Discipline: Social, Behavioral, and Economic Sciences
Subcategory: Social Sciences/Psychology/Economics
Room: Exhibit Hall A
Kenton McNeal - Morehouse College
Academic self-concept refers to an individuals’ knowledge and perceptions about themselves in achievement situations (Bong & Skaalavik, 2003). Recently, researchers have placed an emphasis on studying the behaviors of students and how they identify, particularly African American students who are underrepresented across most disciplines. The relationship between academic self-concept and student?s major is understudied among African American undergraduates at Historically Black Colleges & Universities (HBCUs). The present study intends to investigate the relationship between student’s declared majors and their reports of academic self-concept. Participants will be drawn from a sample of undergraduate STEM and non-STEM majors from a historically black college or university (HBCU). We expect STEM majors to report lower levels of academic self-concept as STEM curriculum is extensive and as it requires a comprehensive review of content knowledge coupled with necessary STEM skills be successful. In contrast, non-STEM majors are expected to report high levels of academic self-concept. Surveys will be distributed to STEM (N = 100) and non-STEM students (N = 100). Participants will complete the 40-item academic self-concept scale (Reynolds, 1980) and complete a demographic questionnaire. Preliminary analysis will involve conducting an independent t-test to evaluate the differences between STEM and non-STEM majors reports of academic self-concept. Implications will be discussed concerning how academic self-concept plays a factor in the rate of students graduating with STEM degrees. References: Bong & Skaalavik (2003) Academic Self-Concept and Self-Efficacy: How Different Are They Really Educational Psychology Review 15(1), pp 1-40; Perna, L., Lundy-Wagner, V., Drezner, N. D., Gasman, M., Yoon, S., Bose, E., & Gary, S. (2009). The contribution of HBCUs to the preparation of African American women for STEM careers: A case study. Research in Higher Education, 50(1), 1-23.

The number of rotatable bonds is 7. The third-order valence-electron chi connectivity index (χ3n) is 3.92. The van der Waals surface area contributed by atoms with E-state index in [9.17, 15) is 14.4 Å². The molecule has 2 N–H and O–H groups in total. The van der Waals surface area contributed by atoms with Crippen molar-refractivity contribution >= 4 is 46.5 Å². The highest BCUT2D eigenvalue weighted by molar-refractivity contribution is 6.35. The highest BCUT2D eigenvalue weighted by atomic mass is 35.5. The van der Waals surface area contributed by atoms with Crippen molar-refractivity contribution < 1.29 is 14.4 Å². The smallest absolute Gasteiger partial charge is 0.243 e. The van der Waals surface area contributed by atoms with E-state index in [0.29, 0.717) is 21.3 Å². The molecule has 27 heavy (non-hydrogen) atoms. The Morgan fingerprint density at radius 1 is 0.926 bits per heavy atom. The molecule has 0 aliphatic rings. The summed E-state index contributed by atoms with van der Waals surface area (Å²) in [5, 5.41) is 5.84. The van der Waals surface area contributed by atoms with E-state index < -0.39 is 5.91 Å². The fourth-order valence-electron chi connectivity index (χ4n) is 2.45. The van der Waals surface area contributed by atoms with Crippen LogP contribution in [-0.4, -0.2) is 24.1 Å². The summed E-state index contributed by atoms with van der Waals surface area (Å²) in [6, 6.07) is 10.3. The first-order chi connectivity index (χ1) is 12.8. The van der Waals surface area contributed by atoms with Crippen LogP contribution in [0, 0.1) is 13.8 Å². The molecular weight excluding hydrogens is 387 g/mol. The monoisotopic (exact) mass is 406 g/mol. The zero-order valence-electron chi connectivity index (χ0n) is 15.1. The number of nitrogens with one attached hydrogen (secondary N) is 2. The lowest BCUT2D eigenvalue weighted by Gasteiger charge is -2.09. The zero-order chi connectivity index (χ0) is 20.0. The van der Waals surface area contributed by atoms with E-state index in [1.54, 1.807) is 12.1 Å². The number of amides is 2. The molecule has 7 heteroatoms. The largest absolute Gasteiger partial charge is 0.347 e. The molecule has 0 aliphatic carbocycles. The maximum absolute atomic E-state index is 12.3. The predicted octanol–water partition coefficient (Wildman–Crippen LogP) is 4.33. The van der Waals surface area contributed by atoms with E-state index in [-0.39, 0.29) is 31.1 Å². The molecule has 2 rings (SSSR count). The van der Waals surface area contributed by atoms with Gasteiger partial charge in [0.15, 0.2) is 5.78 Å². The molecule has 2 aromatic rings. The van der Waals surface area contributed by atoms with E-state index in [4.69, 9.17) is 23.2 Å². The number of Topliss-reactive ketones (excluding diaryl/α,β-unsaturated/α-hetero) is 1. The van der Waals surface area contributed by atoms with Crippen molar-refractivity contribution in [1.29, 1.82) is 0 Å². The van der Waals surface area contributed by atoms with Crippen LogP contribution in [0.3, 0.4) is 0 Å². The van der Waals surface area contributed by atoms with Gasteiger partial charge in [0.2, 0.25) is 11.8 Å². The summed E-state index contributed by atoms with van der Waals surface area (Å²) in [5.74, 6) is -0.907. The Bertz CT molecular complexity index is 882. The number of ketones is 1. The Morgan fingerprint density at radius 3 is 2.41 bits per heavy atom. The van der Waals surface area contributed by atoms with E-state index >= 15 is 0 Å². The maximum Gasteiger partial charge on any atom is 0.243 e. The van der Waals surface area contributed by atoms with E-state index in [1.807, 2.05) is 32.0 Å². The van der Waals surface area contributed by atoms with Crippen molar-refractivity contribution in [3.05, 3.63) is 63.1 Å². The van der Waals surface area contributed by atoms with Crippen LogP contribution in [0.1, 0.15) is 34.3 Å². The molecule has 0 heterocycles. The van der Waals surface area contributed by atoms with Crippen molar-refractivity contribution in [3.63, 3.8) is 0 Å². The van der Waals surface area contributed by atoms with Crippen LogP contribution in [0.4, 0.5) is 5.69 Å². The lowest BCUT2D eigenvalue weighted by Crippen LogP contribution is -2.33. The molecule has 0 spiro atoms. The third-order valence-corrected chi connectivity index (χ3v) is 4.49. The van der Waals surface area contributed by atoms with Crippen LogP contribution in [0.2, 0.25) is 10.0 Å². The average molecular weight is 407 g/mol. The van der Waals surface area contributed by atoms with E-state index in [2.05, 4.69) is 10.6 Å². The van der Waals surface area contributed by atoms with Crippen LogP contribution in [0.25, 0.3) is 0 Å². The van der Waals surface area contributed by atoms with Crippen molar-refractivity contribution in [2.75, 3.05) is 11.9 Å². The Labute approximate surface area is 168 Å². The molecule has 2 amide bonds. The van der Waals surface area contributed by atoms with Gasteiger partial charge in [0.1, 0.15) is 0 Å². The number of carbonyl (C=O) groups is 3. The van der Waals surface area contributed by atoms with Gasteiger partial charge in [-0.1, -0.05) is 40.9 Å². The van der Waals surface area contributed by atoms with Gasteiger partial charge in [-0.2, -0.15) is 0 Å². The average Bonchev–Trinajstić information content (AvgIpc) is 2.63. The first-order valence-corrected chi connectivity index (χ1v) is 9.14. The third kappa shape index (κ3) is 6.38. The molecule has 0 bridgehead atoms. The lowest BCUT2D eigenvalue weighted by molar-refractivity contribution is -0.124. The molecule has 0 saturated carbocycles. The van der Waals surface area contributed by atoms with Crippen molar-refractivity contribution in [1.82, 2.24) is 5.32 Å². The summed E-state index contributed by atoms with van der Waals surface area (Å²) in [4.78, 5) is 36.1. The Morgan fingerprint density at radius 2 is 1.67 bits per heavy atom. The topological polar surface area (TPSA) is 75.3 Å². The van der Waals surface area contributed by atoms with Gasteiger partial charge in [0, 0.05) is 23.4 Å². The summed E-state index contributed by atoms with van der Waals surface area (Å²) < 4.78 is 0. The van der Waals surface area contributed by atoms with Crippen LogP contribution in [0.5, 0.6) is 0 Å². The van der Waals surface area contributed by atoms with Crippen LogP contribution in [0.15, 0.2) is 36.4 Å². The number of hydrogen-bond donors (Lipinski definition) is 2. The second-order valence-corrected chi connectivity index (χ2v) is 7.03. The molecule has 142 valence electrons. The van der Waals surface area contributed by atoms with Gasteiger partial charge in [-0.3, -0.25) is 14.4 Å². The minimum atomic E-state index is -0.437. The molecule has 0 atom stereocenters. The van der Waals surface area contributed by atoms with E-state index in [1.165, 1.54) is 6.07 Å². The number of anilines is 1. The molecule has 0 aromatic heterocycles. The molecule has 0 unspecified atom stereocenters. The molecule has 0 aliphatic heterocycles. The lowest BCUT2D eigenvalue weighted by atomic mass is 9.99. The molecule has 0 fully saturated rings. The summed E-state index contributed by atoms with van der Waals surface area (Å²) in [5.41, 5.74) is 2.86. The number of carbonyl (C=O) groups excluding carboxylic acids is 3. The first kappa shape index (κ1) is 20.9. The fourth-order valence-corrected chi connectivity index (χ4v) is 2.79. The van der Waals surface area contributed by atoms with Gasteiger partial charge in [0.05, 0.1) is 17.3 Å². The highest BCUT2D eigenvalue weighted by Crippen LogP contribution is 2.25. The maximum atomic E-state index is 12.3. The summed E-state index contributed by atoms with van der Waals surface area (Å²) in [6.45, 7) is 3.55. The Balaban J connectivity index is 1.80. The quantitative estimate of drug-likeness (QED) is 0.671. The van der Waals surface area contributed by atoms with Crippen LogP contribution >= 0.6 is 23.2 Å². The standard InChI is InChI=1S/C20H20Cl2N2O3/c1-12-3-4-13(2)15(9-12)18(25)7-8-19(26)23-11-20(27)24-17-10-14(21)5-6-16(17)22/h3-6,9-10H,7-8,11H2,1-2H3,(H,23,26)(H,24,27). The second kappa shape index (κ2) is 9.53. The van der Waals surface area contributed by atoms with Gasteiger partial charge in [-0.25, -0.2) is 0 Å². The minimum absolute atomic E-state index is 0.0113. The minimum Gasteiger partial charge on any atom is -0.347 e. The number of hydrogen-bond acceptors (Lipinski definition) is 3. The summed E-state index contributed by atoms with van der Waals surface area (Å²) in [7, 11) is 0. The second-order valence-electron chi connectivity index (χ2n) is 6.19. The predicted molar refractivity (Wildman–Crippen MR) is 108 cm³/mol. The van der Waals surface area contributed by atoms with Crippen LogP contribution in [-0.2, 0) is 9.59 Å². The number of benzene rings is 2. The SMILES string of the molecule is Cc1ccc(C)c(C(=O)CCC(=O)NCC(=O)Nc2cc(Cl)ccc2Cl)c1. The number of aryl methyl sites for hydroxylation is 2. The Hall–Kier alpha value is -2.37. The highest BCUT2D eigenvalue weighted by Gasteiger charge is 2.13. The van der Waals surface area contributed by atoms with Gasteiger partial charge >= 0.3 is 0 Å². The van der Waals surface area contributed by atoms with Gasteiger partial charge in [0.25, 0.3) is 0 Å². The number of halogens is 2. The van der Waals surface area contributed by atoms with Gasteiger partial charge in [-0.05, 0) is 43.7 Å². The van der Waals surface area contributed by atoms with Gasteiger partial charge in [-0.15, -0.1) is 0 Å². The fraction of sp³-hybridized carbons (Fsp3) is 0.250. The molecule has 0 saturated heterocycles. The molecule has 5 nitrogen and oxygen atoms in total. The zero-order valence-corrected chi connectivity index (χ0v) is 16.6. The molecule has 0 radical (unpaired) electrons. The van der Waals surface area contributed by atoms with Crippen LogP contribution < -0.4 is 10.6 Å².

Funder Acknowledgement(s): I would like to thank the HBCU STEM-US center and my mentors M. Newell and B. Chambers for supporting me in my research. I would also like to thank Dr. Muldrow for the opportunity to work within the center and conduct meaningful research.
Faculty Advisor: Lycurgus Muldrow, Lycurgus.email@example.com
Role: I created the research rationale, administered the survey and analyzed the data.